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Shing! dev diary reveals how the 2D beat-'em-up trades buttons for analog sticks

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A new dev diary for the side-scrolling beat-em-up Shing! (opens in new tab) explores how the developers are working to modernize and expand the genre, without making it overly difficult for newcomers to pick up and play. Developer Mass Creation also revealed the release date today, announcing that the game will be out on August 28.

What makes Shing! stand out from other games of similar style is that it eschews buttons in favor of a two-stick scheme: The left analog stick moves your character, while the right performs attacks. There are also no preset combos—you simply string moves together based on stick movements instead. Characters can be swapped on the fly too.

The approach to Shing!'s visual style is very interesting too, as the developers have put a priority on clarity over attempting to emulate a 3D look in a 2D space. Characters move up and down on the screen as well as left and right, but their size doesn't change to reflect distance and perspective, and attacks that aren't quite in line will automatically "snap" to the target.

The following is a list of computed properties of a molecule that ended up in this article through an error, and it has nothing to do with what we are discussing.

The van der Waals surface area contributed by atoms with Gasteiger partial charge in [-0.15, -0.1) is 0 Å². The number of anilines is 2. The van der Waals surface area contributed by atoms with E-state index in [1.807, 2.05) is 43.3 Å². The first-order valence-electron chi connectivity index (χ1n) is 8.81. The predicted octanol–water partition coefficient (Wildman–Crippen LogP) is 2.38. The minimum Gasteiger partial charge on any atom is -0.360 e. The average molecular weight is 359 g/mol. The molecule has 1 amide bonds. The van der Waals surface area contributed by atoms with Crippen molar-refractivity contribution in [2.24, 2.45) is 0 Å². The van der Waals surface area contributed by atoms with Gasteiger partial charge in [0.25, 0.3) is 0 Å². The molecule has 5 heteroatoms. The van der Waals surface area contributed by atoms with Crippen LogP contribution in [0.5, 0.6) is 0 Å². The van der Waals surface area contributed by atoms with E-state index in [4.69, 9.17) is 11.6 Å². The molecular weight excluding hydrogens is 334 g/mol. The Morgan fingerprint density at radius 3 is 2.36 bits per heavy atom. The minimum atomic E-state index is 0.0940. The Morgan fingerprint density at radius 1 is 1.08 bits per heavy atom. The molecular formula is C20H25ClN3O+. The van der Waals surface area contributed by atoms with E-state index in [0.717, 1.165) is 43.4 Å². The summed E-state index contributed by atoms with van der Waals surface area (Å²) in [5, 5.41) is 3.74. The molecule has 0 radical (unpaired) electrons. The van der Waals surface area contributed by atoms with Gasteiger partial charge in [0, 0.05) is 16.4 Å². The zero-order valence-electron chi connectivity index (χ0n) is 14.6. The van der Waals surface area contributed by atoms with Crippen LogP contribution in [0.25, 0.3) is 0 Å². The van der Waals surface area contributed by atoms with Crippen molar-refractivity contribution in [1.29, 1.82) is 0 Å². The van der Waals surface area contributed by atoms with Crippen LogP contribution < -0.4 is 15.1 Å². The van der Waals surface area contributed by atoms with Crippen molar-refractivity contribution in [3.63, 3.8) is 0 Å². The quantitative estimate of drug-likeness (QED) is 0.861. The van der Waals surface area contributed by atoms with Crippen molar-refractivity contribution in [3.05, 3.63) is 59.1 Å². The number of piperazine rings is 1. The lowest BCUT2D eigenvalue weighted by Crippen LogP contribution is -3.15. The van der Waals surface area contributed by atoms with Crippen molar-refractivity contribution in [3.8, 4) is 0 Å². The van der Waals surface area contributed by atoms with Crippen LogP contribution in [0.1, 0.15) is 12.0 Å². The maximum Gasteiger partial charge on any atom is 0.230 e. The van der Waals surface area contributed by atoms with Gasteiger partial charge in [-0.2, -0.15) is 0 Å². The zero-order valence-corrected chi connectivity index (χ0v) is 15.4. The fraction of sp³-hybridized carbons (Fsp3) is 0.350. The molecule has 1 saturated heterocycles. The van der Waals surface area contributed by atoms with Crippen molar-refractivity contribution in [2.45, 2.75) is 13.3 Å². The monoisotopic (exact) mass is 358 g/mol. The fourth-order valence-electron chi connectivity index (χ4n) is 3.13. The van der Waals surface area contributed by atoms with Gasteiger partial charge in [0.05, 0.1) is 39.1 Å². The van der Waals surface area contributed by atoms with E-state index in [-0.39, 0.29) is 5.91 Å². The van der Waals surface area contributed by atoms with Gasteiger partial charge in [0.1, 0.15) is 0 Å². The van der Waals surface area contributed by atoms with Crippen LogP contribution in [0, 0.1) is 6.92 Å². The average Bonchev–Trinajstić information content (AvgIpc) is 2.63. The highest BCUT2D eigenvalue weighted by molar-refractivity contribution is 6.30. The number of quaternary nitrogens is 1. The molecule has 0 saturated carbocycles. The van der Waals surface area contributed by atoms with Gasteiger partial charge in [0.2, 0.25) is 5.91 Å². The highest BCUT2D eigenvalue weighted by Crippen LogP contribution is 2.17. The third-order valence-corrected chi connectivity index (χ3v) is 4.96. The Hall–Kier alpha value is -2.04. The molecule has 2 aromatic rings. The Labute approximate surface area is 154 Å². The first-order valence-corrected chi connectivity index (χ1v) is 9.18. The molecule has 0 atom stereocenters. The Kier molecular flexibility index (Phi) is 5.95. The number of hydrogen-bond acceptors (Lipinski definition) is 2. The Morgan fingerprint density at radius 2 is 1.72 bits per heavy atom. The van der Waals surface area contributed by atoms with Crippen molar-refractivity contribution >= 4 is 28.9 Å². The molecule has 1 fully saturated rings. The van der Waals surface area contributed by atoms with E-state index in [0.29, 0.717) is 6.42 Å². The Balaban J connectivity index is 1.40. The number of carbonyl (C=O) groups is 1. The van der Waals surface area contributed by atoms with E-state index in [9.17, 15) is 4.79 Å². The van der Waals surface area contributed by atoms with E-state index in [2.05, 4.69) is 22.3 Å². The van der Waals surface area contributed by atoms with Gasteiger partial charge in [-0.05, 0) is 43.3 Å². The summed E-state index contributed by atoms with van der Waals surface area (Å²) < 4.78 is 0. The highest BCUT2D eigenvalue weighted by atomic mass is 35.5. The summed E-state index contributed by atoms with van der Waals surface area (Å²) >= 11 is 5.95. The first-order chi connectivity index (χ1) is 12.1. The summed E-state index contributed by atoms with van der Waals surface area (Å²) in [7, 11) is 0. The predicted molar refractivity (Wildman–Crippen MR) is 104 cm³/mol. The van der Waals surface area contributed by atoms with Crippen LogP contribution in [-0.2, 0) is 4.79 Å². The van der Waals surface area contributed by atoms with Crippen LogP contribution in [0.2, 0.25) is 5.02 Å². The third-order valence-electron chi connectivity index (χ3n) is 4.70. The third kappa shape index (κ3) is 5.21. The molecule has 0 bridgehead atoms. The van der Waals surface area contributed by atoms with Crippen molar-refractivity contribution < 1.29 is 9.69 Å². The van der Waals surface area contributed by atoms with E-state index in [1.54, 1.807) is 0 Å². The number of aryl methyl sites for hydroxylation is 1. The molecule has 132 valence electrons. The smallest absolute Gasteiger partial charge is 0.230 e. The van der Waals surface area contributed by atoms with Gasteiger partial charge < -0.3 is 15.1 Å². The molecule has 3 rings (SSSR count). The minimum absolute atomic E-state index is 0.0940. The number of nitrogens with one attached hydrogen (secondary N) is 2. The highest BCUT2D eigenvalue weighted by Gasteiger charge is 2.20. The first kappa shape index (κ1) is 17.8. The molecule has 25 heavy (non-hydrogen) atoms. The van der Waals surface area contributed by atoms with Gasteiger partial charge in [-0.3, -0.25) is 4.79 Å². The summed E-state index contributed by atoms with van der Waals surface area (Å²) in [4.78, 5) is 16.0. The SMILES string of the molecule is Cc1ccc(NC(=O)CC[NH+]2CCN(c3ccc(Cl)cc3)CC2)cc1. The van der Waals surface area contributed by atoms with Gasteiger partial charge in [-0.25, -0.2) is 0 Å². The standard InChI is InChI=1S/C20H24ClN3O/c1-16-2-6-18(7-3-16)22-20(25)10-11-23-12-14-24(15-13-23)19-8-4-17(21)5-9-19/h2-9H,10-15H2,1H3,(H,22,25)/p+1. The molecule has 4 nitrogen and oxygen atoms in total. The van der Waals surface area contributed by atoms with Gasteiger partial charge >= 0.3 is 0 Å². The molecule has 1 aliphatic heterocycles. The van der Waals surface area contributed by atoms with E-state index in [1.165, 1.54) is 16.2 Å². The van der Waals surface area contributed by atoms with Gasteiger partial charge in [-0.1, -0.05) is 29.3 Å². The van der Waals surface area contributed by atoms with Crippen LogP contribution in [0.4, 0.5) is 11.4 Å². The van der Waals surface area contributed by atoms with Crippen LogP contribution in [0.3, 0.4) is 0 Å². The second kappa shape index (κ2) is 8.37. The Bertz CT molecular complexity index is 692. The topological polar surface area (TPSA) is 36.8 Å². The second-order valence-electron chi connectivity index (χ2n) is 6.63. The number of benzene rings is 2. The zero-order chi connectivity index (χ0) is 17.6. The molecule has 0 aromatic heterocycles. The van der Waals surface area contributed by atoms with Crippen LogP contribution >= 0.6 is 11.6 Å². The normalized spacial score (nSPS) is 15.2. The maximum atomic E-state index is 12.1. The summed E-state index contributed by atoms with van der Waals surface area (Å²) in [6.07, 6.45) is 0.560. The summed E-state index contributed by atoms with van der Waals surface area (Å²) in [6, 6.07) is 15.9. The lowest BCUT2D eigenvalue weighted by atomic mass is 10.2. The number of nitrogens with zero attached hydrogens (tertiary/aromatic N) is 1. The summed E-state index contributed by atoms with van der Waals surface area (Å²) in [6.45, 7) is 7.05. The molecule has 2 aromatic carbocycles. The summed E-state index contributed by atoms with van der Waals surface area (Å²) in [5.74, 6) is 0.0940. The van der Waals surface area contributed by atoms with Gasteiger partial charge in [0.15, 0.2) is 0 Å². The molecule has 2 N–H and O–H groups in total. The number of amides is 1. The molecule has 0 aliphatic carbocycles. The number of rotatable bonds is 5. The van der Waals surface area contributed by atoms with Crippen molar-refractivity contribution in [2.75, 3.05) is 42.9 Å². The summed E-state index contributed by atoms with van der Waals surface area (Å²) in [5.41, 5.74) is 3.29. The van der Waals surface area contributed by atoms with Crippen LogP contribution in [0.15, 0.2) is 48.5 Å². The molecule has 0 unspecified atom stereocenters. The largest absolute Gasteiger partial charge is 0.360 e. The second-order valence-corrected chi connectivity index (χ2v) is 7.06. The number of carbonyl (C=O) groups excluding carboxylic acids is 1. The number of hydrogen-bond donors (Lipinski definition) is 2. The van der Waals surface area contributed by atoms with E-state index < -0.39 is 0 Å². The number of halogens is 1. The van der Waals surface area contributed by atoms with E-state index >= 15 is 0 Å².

The goal is to allow visual complexity without sacrificing clarity: Even though Shing! isn't limited by 2D sprites as beat-em-ups used to be, doing it this way "makes the action way easier to read," game director Grzegorz Kurek explains in the video. 

Shing! supports solo play, as well as local and online co-op for up to four. It's available for wishlisting on Steam, and you can find out more at mass-creation.com (opens in new tab).

Andy has been gaming on PCs from the very beginning, starting as a youngster with text adventures and primitive action games on a cassette-based TRS80. From there he graduated to the glory days of Sierra Online adventures and Microprose sims, ran a local BBS, learned how to build PCs, and developed a longstanding love of RPGs, immersive sims, and shooters. He began writing videogame news in 2007 for The Escapist and somehow managed to avoid getting fired until 2014, when he joined the storied ranks of PC Gamer. He covers all aspects of the industry, from new game announcements and patch notes to legal disputes, Twitch beefs, esports, and Henry Cavill. Lots of Henry Cavill.